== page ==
8

It depends on how much sugar is present in the bottled beer. If the beer is bottle-conditioned, a small amount of sugar is added deliberately in order to carbonate the beer. Once the yeast have eaten all the sugar, they stop producing carbon dioxide and fall to the bottom of the bottle. This is not physiologically harmful in any way, but the beer might need ...


6

It suggests that the filtering is somehow better. But really it's Marketing - conjuring the mental image of a delicious cold frosty beer. The base idea is that proteins & yeasts in the beer (which cause haze) will clump together because of the cold - with the implication that somehow this provides better filtering. The truth of it is that no beer is ...


4

From a home-brewing point of view: cold-crashing is when you take your fermenting/ed wort and stick it in the refrigerator causing the yeast to become inactive and/or fall out of solution. It can be used as a way to quickly stop fermentation if a desired ABV (% alcohol) has been reached. However, the more common reason this is done is to bring clarity to the ...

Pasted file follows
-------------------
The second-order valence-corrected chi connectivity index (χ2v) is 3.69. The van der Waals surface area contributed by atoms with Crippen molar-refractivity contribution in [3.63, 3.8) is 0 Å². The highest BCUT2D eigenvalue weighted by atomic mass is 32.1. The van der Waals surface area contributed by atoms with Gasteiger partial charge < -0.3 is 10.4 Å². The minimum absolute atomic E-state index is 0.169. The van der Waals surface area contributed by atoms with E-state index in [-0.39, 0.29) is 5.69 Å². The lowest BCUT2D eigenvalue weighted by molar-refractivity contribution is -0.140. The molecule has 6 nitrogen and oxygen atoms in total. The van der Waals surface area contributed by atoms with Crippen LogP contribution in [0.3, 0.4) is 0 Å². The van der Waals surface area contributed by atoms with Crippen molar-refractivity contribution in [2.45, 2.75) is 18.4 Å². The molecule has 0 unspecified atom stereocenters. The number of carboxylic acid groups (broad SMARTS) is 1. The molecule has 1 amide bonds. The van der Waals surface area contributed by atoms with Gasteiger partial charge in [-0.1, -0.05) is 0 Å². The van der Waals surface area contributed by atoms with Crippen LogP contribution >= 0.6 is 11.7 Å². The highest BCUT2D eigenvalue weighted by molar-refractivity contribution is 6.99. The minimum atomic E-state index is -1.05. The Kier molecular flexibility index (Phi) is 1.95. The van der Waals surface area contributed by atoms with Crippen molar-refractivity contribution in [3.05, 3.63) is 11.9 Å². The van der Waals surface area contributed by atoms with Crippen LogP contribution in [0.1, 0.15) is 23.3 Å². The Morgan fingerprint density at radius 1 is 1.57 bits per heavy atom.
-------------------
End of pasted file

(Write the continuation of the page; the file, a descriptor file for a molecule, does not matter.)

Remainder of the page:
4

The yeast have most likely stopped fermenting by the time you get the bottle, considering it's probably at least a 5 days old by that point. The yeast stop when the fermentable sugars have been consumed. This doesn't mean they consume all sugars in the beer, but rather just those that are fermentable. Most beer has both fermentable and unfermentable sugars....


2

There are several types of filtering systems out there. I suggest a hobby level plate and frame filter. You can filter at 5 microns or less, but 5 is probably good enough to remove the sediment. There are cartridge filter systems too. But I would poke around a homebrewing or winemaking store on the web to see what is going to suit you the best.


1

"Green" refers to the flavor of the beer. Under-matured beer can have a green apple aroma called Acetaldehyde. IT is reduced by yeast in the maturation phase.


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